In addition to numerous portraits, pictures of animals, costume studies and vedutas testify to Durer's continuing interest in anything unusual. He also collected "Naturalia" and "Artificialia," in other words, the products of nature and art: a parrot, the shell of a fish, horns and claws, a tortoise shell, Chinese porcelain, expensive textiles and furs. His hosts reinforced his passion for collecting by giving him valuable presents. His landlord Jobst Planckfelt, for example, gave him an "Indian nut" and the Portuguese ambassador Joao Brandao gave him "cloth from Calcutta..., a green jug with mirabelles,..., and a branch from a cedar tree."
Durer's particular interest in local costumes is documented in several drawings that were produced in Nuremberg and Venice. During his journey to the
Netherlands, he created colorful studies of curious Estonian and Latvian female costumes which, apart from the historical and artistic aspects, also demonstrate Durer's interest in ethnology. In Brussels town hall, Durer very much admired the gold which Hernando Cortes (1485 -1547) had extorted from the Aztec ruler Moctezuma II (c. 1466-1520) in Mexico. He wrote enthusiastically - quite in contrast to the normally dry style of his journal - about a golden sun and a silver moon as well as two chambers full of armor and curious objects: "all the days of my life I have not seen anything that brought as much pleasure to my heart as these objects."
By the end of the journey, the artist had made a loss where financial matters are concerned; he wrote that: "I have not been paid for the majority of my work... In all my deeds, provisions, sales and other dealings I have been at a disadvantage in the Netherlands." He had, however, achieved his actual goal, which was for his annual pension to be ratified. In addition, he had gained deep impressions in all areas of life and was no longer a receiver, but much more of a giver of knowledge, a celebrated and admired artist who was capable of entering into direct interchanges with his artistic colleagues. The Flemish and Dutch artists celebrated Durer as a prince of painters. In addition, he was courted by diplomats, princes and scholars. The municipal authorities of Antwerp had even proposed to him that he remain in the city. But after he had portrayed King Christian of Denmark in 1521 in Brussels, Durer, his wife and maid started on their homeward journey, via Leuven, Julich, Aachen and Cologne, one year after he had left Nuremberg. The journal ends here.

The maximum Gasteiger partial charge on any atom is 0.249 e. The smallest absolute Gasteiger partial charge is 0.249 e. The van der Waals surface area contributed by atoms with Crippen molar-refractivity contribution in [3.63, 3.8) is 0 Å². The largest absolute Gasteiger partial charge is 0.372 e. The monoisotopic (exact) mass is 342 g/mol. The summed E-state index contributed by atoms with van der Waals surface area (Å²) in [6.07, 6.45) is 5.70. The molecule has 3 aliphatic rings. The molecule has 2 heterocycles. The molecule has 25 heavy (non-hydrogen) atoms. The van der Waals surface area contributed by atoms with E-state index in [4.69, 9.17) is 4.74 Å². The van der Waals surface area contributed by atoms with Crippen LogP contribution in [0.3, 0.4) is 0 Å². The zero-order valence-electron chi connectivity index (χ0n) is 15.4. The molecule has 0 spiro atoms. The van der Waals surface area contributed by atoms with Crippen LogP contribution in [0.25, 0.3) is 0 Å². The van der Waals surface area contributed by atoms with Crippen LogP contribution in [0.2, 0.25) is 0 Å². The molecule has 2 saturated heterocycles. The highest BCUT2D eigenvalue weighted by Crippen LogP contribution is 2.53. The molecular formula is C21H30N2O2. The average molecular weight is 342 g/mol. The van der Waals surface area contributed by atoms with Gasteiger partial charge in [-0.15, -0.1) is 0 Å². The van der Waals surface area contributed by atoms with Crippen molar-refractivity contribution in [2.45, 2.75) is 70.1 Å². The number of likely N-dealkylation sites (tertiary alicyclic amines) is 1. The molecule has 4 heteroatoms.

Then truly, art is present in nature
The last years of his life
Then truly, art is present in nature, and whoever can rip it out has got it; Durer in his Four Books on Human Proportions.
At the beginning of August 1521, Durer, his wife and maid returned to Nuremberg. The works created during the following final years must be considered as part of the same group of works as those pieces created during the journey to the Netherlands. Durer brought some drawings back from the journey which are thought to have been preliminary studies for religious paintings. They include studies for a Great Crucifixion and for a Madonna and Saints, a monumental altar-piece which, according to Winzinger, "would probably even have put the Feast of the Rose Garlands in the shade." The latter painting, however, was never produced. An individual study still exists in the form of St. Apollonia. It appears in other preparatory studies together with her attributes, a pair of pliers and a tooth. In late summer, on 11 August 1521, the Nuremberg council decided to commission Durer to produce the designs for a program of frescoes for the council chamber with a mythological and allegorical theme. The frescoes were produced by Durer's students Georg Pencz (c. 1500 - 1550) and Hans Springinklee. In addition to the Calumny of Apelles, the chamber already contained the Triumphal Chariot of Emperor Maximilian I, which had been transferred from the woodcuts to the wall. The original decorations were destroyed during the Second World War.